But when you are eight years old, there really is nothing you can do.
Instead I thought about mum and what she represents in the animal world. If I asked her this question, she would undoubtedly say dolphin because it is her favourite animal in the world but if I then asked her, ‘What is your second favourite?’ she would then say, ‘Tiger.’ As I am reflecting on it now, a tiger would be one of the most accurate animals I could ever think about to describe her, and her actions.

Female tigers live on their own. When it comes to mating season, they find the nearest available male and fornicate. He leaves immediately after that and she is left to raise the cubs on her own. Once her cubs are grown and are older enough, they separate from their mum. My mum is a female tiger – through and through. She has raised my siblings and me until the day comes until we move away to university, by herself, without the help of a dad. Even though I remember screaming at her, ‘I hate you, I hate you!’ over and over again later that day when dad left, I regret my words because now as the eldest sibling living at home, I see the struggles she has had to undertake in order to raise four children without a second income contributing to the running of the family. She has done all the work on her own for ten years now and all I can think of is those spiteful words I shouted at her through tears the day dad left. I know there will come a day when everything I am will be all because of my mum; even when dad did crop up in the picture a few times each year after it, but she is my rock . . . I cannot imagine my world without her. She is like a tiger – she is not afraid to walk the path of her life alone.

My eyes are my instrument in the world of imagination and everything I see becomes intertwined with what I choose to create. Even without the naivety of childhood, my innocence of what can truly harm you in the world outside the water now gone; my imagination can still conjure up the lumbering figure of my older sister as a lioness. These days I laugh when I draw upon this comparison because of her love of George R. R. Martin’s ‘A Song of Ice and Fire’ novels, and the HBO television adaption of the books, because the chief lioness of House Lannister – whose emblem is a lion – is Cersei, a vile character. But when I describe my older sister as a lioness, I had no intention for her to be akin to neither the character nor the House Lannister. No . . . I had in my mind’s eye the depiction of the lionesses on the savannah plains, lounging about under acacia trees, sleeping most of the day and active during the night. This analysis of my sister existed ten years ago and it still exists today. At twenty-one, she is still prone to the desires of a sleep in until midday and then a late night. Yet it is not just her sleeping patterns that so fondly remind me of a lioness. It is her fierce capacity to defend those she loves – like the lioness with her cubs – and with that ferocity, a great compassion for what she loves. She is true to her family and it is her sheer loyalty that allows me to appreciate her as a sister and admire her as a person. The morning that dad left, she was the only person to be able to make me feel happy, and to make me see why the things that just transpired had in fact passed . . . with her hand on my shoulder as I wept into my pillow, I had never seen my sister more clearly. Throughout the next ten years, I would see that girl be transformed into something even stronger than the iron I thought my dad had been made of. My sister is the strongest lioness on the savannah.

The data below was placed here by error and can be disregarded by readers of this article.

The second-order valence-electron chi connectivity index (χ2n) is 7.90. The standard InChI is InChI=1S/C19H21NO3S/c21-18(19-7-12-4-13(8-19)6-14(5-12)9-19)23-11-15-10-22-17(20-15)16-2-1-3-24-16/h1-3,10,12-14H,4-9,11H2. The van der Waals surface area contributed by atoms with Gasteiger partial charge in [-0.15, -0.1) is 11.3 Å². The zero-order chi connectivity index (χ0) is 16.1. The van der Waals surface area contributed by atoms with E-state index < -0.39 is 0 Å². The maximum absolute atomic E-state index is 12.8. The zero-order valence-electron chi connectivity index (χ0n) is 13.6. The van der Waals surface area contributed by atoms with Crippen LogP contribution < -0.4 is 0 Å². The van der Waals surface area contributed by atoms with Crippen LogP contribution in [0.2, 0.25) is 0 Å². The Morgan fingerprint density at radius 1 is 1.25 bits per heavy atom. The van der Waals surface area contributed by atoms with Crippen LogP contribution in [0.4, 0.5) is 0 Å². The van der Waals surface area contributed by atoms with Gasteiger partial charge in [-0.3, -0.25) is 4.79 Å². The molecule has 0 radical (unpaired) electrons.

My imagination was the central importance to my childhood – without it, I fear I would have been left crippled and broken, slumped shoulders with a life full of half smiles . . . like the way my dad was when he left. My imagination is the only magic, the only hope, the only dream, that I posses that no one can take away from me. Imagination has been the key to the solving of conflicts in my life.

‘Children see magic because they look for it.’ – Christopher Moore